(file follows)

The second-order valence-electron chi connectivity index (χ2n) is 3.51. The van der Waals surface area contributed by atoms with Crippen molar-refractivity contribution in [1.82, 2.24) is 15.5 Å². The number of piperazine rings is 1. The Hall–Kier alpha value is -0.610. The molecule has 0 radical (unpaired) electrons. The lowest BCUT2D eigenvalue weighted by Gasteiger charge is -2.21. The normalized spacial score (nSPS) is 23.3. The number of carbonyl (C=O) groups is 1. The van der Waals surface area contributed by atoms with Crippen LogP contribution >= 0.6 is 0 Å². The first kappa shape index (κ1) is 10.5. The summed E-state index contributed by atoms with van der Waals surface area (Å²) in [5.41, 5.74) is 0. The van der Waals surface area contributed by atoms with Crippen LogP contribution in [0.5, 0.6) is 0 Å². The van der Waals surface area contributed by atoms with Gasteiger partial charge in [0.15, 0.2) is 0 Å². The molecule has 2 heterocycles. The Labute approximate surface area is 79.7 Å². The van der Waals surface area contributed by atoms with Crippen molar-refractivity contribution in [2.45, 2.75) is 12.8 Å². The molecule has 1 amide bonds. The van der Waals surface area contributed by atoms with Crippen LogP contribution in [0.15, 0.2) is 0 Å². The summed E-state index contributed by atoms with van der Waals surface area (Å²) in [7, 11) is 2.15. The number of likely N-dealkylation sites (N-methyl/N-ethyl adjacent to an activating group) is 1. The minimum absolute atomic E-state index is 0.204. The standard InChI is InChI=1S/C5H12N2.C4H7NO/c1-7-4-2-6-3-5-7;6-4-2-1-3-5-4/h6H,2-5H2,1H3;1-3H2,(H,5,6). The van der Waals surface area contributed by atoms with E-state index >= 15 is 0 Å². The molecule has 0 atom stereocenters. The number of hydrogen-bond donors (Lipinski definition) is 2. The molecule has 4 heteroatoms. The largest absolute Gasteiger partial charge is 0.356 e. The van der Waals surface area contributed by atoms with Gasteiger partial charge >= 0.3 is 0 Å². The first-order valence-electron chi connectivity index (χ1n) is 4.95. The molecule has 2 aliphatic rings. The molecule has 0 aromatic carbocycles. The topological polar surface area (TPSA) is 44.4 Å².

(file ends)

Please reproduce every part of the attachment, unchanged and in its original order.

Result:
The second-order valence-electron chi connectivity index (χ2n) is 3.51. The van der Waals surface area contributed by atoms with Crippen molar-refractivity contribution in [1.82, 2.24) is 15.5 Å². The number of piperazine rings is 1. The Hall–Kier alpha value is -0.610. The molecule has 0 radical (unpaired) electrons. The lowest BCUT2D eigenvalue weighted by Gasteiger charge is -2.21. The normalized spacial score (nSPS) is 23.3. The number of carbonyl (C=O) groups is 1. The van der Waals surface area contributed by atoms with Crippen LogP contribution >= 0.6 is 0 Å². The first kappa shape index (κ1) is 10.5. The summed E-state index contributed by atoms with van der Waals surface area (Å²) in [5.41, 5.74) is 0. The van der Waals surface area contributed by atoms with Crippen LogP contribution in [0.5, 0.6) is 0 Å². The van der Waals surface area contributed by atoms with Gasteiger partial charge in [0.15, 0.2) is 0 Å². The molecule has 2 heterocycles. The Labute approximate surface area is 79.7 Å². The van der Waals surface area contributed by atoms with Crippen molar-refractivity contribution in [2.45, 2.75) is 12.8 Å². The molecule has 1 amide bonds. The van der Waals surface area contributed by atoms with Crippen LogP contribution in [0.15, 0.2) is 0 Å². The summed E-state index contributed by atoms with van der Waals surface area (Å²) in [7, 11) is 2.15. The number of likely N-dealkylation sites (N-methyl/N-ethyl adjacent to an activating group) is 1. The minimum absolute atomic E-state index is 0.204. The standard InChI is InChI=1S/C5H12N2.C4H7NO/c1-7-4-2-6-3-5-7;6-4-2-1-3-5-4/h6H,2-5H2,1H3;1-3H2,(H,5,6). The van der Waals surface area contributed by atoms with E-state index >= 15 is 0 Å². The molecule has 0 atom stereocenters. The number of hydrogen-bond donors (Lipinski definition) is 2. The molecule has 4 heteroatoms. The largest absolute Gasteiger partial charge is 0.356 e. The van der Waals surface area contributed by atoms with Gasteiger partial charge >= 0.3 is 0 Å². The first-order valence-electron chi connectivity index (χ1n) is 4.95. The molecule has 2 aliphatic rings. The molecule has 0 aromatic carbocycles. The topological polar surface area (TPSA) is 44.4 Å².